In the last bull market, some financial analysts and economists debunked the existence of traditional business cycles. The basic assumption was that the global economy is spurred by so many positive drivers that a steady, non-inflationary growth path is easily achievable.
Under this ideal scenario, investors believed that recession and bear markets were a thing of the past. I find this incredible especially when we have gone through the depression in Latin America in the 1980s, the Japanese economy bubble in the early 90s and the Asian crisis in 1997. How can we think that business fluctuations have been eliminated?
The truth is business cycle theories applies throughout history, not only in the past but also in the present economic circumstances. We are led into delusion easily when good times are here – America enjoying one of its longest economic expansion, as well as boom time in China, Russia and Middle East.
Arthur Burns said it well:
For over a century, business cycles have run an unceasing round. They have persisted through economic and social changes, they have confounded forecasters without number, belied repeatedly prophecies of a new era of prosperity, and outlived forebodings of chronic depression.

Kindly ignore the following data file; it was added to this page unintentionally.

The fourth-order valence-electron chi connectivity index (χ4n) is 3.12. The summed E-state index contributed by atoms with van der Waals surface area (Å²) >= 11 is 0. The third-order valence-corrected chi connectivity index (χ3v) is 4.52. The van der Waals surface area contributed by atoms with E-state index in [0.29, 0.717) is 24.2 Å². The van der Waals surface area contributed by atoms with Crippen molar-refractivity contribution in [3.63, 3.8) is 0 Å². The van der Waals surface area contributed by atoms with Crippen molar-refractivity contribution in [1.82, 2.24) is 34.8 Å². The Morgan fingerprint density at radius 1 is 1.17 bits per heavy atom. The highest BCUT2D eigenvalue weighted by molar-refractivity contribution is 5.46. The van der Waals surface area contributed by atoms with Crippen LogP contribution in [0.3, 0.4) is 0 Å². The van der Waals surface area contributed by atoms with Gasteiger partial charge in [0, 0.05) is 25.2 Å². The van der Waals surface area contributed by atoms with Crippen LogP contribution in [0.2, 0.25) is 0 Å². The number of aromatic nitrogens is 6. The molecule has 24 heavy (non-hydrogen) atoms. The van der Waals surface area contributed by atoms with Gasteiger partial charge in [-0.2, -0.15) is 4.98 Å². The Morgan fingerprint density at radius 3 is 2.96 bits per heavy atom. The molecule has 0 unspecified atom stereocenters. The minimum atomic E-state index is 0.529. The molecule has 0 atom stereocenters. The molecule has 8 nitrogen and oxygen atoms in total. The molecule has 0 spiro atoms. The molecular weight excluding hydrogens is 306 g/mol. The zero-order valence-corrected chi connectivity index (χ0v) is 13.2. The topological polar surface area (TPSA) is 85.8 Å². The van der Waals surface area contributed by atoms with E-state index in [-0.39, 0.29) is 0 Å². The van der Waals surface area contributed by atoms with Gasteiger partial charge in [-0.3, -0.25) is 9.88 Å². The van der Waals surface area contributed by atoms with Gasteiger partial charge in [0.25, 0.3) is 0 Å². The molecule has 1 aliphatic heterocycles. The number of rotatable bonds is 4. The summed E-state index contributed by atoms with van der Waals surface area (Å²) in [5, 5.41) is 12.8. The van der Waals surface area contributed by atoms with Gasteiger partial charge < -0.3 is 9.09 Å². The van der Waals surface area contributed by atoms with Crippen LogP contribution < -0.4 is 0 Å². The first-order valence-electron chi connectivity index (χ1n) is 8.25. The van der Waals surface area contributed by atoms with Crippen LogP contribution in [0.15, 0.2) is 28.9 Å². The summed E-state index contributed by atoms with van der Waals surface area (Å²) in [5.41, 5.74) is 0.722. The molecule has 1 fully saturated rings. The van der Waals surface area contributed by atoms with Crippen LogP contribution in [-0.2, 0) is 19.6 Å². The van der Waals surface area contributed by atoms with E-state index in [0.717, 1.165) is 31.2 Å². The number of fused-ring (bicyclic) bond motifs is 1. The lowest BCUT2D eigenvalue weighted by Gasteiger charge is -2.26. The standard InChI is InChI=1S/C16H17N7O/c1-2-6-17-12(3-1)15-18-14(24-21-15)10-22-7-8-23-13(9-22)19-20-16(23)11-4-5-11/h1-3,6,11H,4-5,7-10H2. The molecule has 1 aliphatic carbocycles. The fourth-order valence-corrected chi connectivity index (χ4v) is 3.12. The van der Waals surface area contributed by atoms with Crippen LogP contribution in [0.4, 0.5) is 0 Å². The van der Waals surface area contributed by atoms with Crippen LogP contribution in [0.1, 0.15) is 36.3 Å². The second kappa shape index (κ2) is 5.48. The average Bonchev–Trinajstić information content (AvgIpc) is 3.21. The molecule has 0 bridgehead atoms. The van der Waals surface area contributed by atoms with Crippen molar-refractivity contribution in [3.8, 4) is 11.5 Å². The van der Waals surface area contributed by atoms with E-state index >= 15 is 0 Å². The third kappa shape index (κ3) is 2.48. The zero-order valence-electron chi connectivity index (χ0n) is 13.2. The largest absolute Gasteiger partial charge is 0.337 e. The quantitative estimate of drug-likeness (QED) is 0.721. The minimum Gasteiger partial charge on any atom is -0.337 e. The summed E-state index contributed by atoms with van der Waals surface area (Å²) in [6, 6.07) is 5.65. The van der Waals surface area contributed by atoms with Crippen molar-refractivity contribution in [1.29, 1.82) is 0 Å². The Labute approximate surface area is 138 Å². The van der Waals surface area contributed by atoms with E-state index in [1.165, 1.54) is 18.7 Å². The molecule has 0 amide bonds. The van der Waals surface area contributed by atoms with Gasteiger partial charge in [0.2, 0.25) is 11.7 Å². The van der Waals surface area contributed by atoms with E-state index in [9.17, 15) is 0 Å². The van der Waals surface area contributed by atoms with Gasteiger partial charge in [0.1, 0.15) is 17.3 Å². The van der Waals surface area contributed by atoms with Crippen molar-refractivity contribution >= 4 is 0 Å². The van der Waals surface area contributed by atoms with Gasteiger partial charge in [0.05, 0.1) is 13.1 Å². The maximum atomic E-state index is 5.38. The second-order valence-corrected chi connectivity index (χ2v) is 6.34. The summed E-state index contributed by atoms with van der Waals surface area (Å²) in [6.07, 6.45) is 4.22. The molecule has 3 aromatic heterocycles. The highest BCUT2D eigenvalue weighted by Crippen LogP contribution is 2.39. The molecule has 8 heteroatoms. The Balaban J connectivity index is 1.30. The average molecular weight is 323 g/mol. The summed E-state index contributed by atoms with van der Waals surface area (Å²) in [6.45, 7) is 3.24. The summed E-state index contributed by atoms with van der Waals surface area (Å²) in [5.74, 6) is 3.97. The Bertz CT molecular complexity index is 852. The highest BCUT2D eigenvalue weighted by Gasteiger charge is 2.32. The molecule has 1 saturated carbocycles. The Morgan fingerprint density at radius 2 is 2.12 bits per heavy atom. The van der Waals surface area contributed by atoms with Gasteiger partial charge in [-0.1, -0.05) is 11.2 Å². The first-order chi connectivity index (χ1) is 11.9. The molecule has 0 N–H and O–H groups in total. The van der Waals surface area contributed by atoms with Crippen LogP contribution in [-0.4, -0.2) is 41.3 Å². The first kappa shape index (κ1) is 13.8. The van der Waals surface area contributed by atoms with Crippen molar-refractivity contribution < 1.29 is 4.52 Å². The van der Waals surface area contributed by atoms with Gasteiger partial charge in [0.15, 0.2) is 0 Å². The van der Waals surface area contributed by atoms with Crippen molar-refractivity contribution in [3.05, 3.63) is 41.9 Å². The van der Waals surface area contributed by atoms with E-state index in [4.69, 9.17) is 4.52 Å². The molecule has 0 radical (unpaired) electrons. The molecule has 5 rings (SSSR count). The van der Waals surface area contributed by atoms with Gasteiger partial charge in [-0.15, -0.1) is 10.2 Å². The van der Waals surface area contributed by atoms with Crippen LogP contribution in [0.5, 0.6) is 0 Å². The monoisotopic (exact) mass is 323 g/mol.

America may be experiencing extreme hardships now because of excesses in the real estate sector, rising delinquencies in payment have spread to the global financial sectors and the real economy but the world will bounce back from this.
Similarly, the commodities market (especially oil) is in an orgy right now, but understanding the theory of business cycle, it is yet another bubble waiting to explode. Only questions are when and what catalyst to spark the mass exodus of funds.